And as previously noted, the stability control system 22 and its method 50 may employ special stability control strategies based on the information from the suspension sensor 36. For example, a banked condition can be detected and a bank angle can be calculated. When the vehicle 10 is driven on a banked road, a component of the vehicle's lateral acceleration will be absorbed by the suspension 18. This will result in a certain increase in suspension travel and suspension load as measured by the sensor 36. From this, the vehicle's bank angle can be calculated. The bank angle can also be used to prevent false activation of the stability control system from incorrect lateral acceleration readings.
Similarly, the suspension sensor 36 can detect a bump in the surface over which the vehicle 10 is traveling. Thus, traction control systems may be altered based on this information and unwanted activation may be prevented. Finally, the surface co-efficient of friction may be estimated from the suspension sensor information 36. Since the normal load on a wheel 16 can be calculated, the vector sum of the lateral and longitudinal acceleration values, divided by a vertical acceleration (which is a result of the normal load) on the wheel, gives a co-efficient of friction valve. In turn, this valve can also be utilized by the traction control system and stability control system.
Turning now to FIG. 3, the control logic 50 for the stability control system 22 is shown in a flow chart. At block 52, the vehicle is turned on via the ignition, starting the control system 22. Next, the position of the suspension is measured by the suspension sensor 36, as indicated by block 54. Further, the controller 24 calculates a vehicle loading condition based on the position of the suspension system 18. The vehicle loading condition is written to non-volatile memory or EEPROM 25. As indicated by block 56, the controller 24 then compares the current loading condition to stored loading condition values and selects the best fitting yaw rate model for the vehicle. Preferably, the step of comparing the current loading condition to stored values and selecting the best fitting yaw rate model includes interpolation between two stored values of loading conditions to define the best fitting yaw rate model.
Once the best fitting yaw rate model has been selected, the controller 24 decides whether the vehicle is considered loaded as indicated by block 58. If the vehicle is not loaded, the method 50 sets unloaded stability control strategies and parameters as indicated by block 60. If the vehicle is considered loaded, the method 50 sets loaded stability control strategies and parameters as indicated by block 62. In either event, the method 50 flows to block 64 where monitoring of suspension position via suspension sensor 36 continues in order to employ these strategies and parameters. As indicated by block 66, the controller 24, based on the set control strategies and parameters, can calculate the vehicle roll angle, the bank angle, the surface friction co-efficient, longitudinal acceleration, lateral acceleration, and bump detection. Based on the calculations of block 66, as well as the input from the sensors of the sensor cluster, the controller 24 will employ its stability control logic as indicated by block 68. Thus, the stability control system 22 and method 50 will control the actuator 38 as necessary to maintain vehicle stability. Finally, the method 50 decides whether the vehicle is still on as indicated by block 70. When the vehicle is still on, the method flows back to block 64 and continues monitoring the suspension position signal. If the vehicle has been turned off, the method flows through its end as indicated by block 72.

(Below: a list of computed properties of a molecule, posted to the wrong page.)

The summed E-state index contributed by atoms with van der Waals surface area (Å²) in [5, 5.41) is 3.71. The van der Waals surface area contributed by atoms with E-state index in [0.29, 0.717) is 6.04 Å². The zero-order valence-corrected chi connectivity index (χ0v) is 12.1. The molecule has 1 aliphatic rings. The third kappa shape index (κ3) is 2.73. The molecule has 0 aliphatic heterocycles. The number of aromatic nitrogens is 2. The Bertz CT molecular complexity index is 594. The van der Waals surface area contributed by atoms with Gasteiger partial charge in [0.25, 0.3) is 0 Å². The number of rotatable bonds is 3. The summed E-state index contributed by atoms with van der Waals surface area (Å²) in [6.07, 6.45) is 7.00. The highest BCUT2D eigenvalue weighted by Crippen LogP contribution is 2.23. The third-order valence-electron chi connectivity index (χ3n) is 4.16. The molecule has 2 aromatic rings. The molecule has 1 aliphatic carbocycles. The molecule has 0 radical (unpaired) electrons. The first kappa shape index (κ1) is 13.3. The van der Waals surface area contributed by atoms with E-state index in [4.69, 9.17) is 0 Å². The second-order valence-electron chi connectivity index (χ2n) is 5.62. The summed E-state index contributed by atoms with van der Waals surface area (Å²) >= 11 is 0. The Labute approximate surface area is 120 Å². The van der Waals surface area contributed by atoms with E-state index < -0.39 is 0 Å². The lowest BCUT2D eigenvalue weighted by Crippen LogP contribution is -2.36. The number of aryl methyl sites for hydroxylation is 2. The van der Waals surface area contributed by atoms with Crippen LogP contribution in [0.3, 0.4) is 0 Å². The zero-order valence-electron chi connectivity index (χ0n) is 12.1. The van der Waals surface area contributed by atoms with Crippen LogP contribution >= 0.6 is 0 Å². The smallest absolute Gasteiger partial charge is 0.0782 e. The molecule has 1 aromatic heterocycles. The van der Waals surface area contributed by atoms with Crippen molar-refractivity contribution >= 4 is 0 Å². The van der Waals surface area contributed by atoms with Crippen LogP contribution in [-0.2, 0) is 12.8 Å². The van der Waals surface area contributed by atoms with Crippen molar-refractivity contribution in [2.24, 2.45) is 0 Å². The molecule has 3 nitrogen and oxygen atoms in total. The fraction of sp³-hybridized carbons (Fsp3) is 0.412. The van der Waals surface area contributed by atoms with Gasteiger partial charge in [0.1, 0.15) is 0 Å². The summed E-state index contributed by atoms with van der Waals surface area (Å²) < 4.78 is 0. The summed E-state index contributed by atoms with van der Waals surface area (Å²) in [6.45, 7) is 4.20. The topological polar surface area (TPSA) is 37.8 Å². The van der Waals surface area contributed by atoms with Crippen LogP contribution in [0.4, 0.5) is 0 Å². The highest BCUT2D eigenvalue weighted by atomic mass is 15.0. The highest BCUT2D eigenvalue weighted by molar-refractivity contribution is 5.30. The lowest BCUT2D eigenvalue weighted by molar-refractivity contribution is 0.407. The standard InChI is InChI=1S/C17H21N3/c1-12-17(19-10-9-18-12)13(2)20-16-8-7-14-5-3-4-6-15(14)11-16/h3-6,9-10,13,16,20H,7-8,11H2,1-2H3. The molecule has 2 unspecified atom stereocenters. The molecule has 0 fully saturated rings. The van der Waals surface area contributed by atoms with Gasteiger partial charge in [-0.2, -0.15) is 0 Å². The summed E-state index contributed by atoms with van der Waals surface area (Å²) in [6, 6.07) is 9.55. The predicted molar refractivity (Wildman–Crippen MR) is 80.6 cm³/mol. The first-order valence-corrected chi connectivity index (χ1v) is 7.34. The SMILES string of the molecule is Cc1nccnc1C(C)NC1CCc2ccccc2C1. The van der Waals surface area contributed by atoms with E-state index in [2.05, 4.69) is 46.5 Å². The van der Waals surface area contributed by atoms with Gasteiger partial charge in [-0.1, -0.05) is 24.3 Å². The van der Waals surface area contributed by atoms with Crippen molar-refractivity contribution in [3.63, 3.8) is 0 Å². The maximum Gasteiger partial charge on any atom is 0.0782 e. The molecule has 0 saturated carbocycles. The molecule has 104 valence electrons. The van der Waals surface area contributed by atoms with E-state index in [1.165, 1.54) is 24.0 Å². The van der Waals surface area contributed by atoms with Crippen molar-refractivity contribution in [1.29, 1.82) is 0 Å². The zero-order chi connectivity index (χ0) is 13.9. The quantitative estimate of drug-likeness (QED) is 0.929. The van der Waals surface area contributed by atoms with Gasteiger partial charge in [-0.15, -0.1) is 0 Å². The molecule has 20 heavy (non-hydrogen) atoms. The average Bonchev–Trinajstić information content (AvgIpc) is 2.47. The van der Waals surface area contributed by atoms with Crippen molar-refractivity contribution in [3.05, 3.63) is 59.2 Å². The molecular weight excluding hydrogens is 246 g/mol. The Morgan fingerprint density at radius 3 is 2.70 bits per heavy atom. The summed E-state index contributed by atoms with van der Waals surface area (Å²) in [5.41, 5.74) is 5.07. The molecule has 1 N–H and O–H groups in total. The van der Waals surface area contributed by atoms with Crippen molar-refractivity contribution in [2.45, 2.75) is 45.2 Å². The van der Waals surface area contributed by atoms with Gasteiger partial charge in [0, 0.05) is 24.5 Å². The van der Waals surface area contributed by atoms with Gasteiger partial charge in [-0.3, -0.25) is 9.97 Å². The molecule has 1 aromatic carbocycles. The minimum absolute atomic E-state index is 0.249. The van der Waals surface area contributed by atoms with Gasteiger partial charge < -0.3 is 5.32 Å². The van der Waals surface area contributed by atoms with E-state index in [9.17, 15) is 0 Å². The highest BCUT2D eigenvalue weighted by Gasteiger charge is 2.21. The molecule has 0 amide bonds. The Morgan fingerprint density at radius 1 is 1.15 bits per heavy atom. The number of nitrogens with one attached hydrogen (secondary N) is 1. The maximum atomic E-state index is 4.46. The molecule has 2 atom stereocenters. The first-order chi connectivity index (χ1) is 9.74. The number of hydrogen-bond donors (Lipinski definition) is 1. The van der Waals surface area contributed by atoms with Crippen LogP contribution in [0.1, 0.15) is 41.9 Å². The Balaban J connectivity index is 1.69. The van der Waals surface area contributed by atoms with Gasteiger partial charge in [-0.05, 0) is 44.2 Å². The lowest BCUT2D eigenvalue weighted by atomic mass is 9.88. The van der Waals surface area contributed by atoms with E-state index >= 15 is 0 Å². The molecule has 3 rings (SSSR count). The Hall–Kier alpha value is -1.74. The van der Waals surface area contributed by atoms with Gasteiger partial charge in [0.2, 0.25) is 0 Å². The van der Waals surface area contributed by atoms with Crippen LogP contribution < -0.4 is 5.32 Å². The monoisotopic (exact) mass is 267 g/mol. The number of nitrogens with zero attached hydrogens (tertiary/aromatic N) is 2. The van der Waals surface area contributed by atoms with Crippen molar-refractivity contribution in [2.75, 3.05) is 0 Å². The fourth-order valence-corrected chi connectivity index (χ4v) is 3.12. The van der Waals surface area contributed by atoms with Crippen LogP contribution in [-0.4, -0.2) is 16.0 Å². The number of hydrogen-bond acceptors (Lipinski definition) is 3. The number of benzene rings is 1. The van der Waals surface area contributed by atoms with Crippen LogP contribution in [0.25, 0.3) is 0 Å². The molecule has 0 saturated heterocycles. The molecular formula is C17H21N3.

Accordingly, by monitoring the position and travel of the suspension system 18, as well as the load on the suspension system 18, a best fitting yaw rate model may be selected to represent the vehicle 10 loading condition, many sensors in the sensor cluster may be replaced or alternately their values may be corrected, and several unique stability control strategies may be employed. These features result in an improvement in the stability of the vehicle by providing a more accurate model of the vehicle, by providing more accurate information regarding the dynamic forces on the vehicle, and employing certain strategies that overcome deficiencies of prior systems.
The foregoing description of various embodiments of the invention has been presented for purposes of illustration and description. It is not intended to be exhaustive or to limit the invention to the precise embodiments disclosed. Numerous modifications or variations are possible in light of the above teachings. The embodiments discussed were chosen and described to provide the best illustration of the principles of the invention and its practical application to thereby enable one of ordinary skill in the art to utilize the invention in various embodiments and with various modifications as are suited to the particular use contemplated. All such modifications and variations are within the scope of the invention as determined by the appended claims when interpreted in accordance with the breadth to which they are fairly, legally, and equitably entitled.